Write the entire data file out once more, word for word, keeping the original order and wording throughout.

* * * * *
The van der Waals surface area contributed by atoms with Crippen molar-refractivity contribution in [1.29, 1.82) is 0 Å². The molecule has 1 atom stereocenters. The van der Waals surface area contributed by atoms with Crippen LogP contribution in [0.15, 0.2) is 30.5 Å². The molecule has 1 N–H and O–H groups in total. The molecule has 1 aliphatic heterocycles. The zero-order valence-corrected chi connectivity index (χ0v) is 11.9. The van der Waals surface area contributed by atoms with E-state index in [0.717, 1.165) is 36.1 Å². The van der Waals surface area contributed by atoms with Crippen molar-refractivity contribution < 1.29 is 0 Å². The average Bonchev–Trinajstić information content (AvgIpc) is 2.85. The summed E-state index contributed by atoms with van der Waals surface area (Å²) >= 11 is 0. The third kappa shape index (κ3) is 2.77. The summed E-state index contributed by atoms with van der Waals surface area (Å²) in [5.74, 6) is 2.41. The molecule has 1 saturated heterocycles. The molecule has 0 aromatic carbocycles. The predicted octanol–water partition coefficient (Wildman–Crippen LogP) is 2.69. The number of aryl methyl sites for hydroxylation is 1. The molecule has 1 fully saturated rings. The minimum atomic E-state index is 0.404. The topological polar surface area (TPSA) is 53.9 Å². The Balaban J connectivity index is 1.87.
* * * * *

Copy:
The van der Waals surface area contributed by atoms with Crippen molar-refractivity contribution in [1.29, 1.82) is 0 Å². The molecule has 1 atom stereocenters. The van der Waals surface area contributed by atoms with Crippen LogP contribution in [0.15, 0.2) is 30.5 Å². The molecule has 1 N–H and O–H groups in total. The molecule has 1 aliphatic heterocycles. The zero-order valence-corrected chi connectivity index (χ0v) is 11.9. The van der Waals surface area contributed by atoms with E-state index in [0.717, 1.165) is 36.1 Å². The van der Waals surface area contributed by atoms with Crippen molar-refractivity contribution < 1.29 is 0 Å². The average Bonchev–Trinajstić information content (AvgIpc) is 2.85. The summed E-state index contributed by atoms with van der Waals surface area (Å²) >= 11 is 0. The third kappa shape index (κ3) is 2.77. The summed E-state index contributed by atoms with van der Waals surface area (Å²) in [5.74, 6) is 2.41. The molecule has 1 saturated heterocycles. The molecule has 0 aromatic carbocycles. The predicted octanol–water partition coefficient (Wildman–Crippen LogP) is 2.69. The number of aryl methyl sites for hydroxylation is 1. The molecule has 1 fully saturated rings. The minimum atomic E-state index is 0.404. The topological polar surface area (TPSA) is 53.9 Å². The Balaban J connectivity index is 1.87.